Will Smith’s portrayal of Nigerian physician Dr. Bennet Omalu was risky, considering the film’s subject matter. Going head-to-head with the NFL can have dire consequences on your career (ask Colin Kaepernick), and despite the film not being received as warmly by critics, his performance was still praised. Despite a Golden Globe nomination, he didn’t receive an Oscar nod, one of the snubs that sparked the #OscarsSoWhite social justice campaign.

4 The Pursuit of Happyness (2006)

Role: Chris Gardner

Distributed by: Sony Pictures
Directed by: Gabriele Muccino
Written by: Steven Conrad

The scene that proves it: “Sleeping in the bathroom.”

Smith’s portrayal of a single father and homeless salesman was ahead of its time in many ways. Two years before the financial recession, a role and film like this probably would have struck a greater chord with audiences, critics and voters. Despite that, he nabbed his second Oscar nomination for best actor, introducing his real-life son Jaden Smith to cinema-goers everywhere. He ultimately lost the prize to Forest Whitaker for “The Last King of Scotland” (interestingly, Smith is the only former Black nominee to lose all his nominations to a Black winner).

3 King Richard (2021)

Role: Richard Williams

Distributed by: Warner Bros.
Directed by: Reinaldo Marcus Green
Written by: Zach Baylin

The scene that proves it: “The most dangerous creature on this whole earth is a woman who knows how to think.”

Smith’s Oscar-winning role is one he can be proud of (aside from the evening of his win). His incredible ability to tap into the complexities and emotions of real-life figures has always been his strong suit. He’s unafraid to portray Richard Williams as a flawed man, not necessarily trying to redeem his past misgivings but showing that human behavior is not just black and white. Questionable actions can have the best intentions. His performance is heightened by the works of his glorious co-stars, particularly Aunjanue Ellis, Saniyya Sidney and Jon Bernthal, with stunning direction by Reinaldo Marcus Green and crisp editing by Pamela Martin.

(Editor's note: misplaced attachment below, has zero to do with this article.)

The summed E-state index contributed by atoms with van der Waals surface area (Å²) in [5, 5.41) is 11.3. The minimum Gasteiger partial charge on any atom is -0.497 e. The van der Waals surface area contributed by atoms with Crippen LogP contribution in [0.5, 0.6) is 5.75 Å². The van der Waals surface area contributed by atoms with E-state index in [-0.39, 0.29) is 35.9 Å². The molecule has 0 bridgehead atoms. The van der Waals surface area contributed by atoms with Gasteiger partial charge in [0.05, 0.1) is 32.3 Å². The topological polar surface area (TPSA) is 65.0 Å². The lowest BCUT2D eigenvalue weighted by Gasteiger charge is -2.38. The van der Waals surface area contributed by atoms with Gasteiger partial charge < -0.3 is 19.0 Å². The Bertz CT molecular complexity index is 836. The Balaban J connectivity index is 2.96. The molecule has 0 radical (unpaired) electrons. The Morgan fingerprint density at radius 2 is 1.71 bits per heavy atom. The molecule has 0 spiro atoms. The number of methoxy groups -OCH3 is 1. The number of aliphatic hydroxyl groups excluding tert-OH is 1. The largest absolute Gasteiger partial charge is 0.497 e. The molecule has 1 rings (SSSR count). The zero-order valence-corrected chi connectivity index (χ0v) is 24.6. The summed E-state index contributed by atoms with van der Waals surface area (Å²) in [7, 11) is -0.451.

2 Emancipation (2022)

Role: Peter

Distributed by: Apple Original Films
Directed by: Antoine Fuqua
Written by: William N. Collage

The scene that proves it: “Reuniting with his family.”

After slapping Chris Rock at the 94th Oscars, the actor resigned from AMPAS and was banned from attending the ceremony or other Academy-sponsored events for 10 years. I believe his actions contributed to the film’s mixed reception and made him an easy target for media outlets to overly criticize. His take on “Whipped Peter” in Antoine Fuqua’s slavery epic is a soulful inhabitation of the man who traverses the rigorous terrain is reminiscent of Leonardo DiCaprio’s “The Revenant” (2015), as he braves the elements. Paired with two dynamic turns from Ben Foster and Charmaine Bingwa, the turn stands as one of his finest and could have a second-life in the years to come.

1 Ali (2001)

Role: Cassius Clay Jr / Cassius X / Muhammad Ali

Distributed by: Sony Pictures
Directed by: Michael Mann
Written by: Michael Mann, Eric Roth, Stephen J. Rivele, Christopher Wilkinson

The scene that proves it: “Float like a butterfly, sting like a bee. Rumble young man, rumble.”

Visionary director Michael Mann’s take on 10 years of the life of the famed boxer Muhammad Ali, gave Will Smith the role that would let everyone know he was one of the most talented actors of his generation. While not drawing the massive box office numbers that usually mark a Smith-headlining film, it was well-received by critics and brought him his first Oscar nomination. He ultimately lost to Denzel Washington, whose historic win for “Training Day” came alongside Halle Berry’s victory for “Monster’s Ball.” While the race might have been between Russell Crowe (“A Beautiful Mind”) and Washington, looking back, he arguably might have been a formidable spoiler in that race (alongside Tom Wilkinson for “In the Bedroom”). Nonetheless, his navigation of a complex man, with no impersonation in sight, is his greatest gift (for the moment).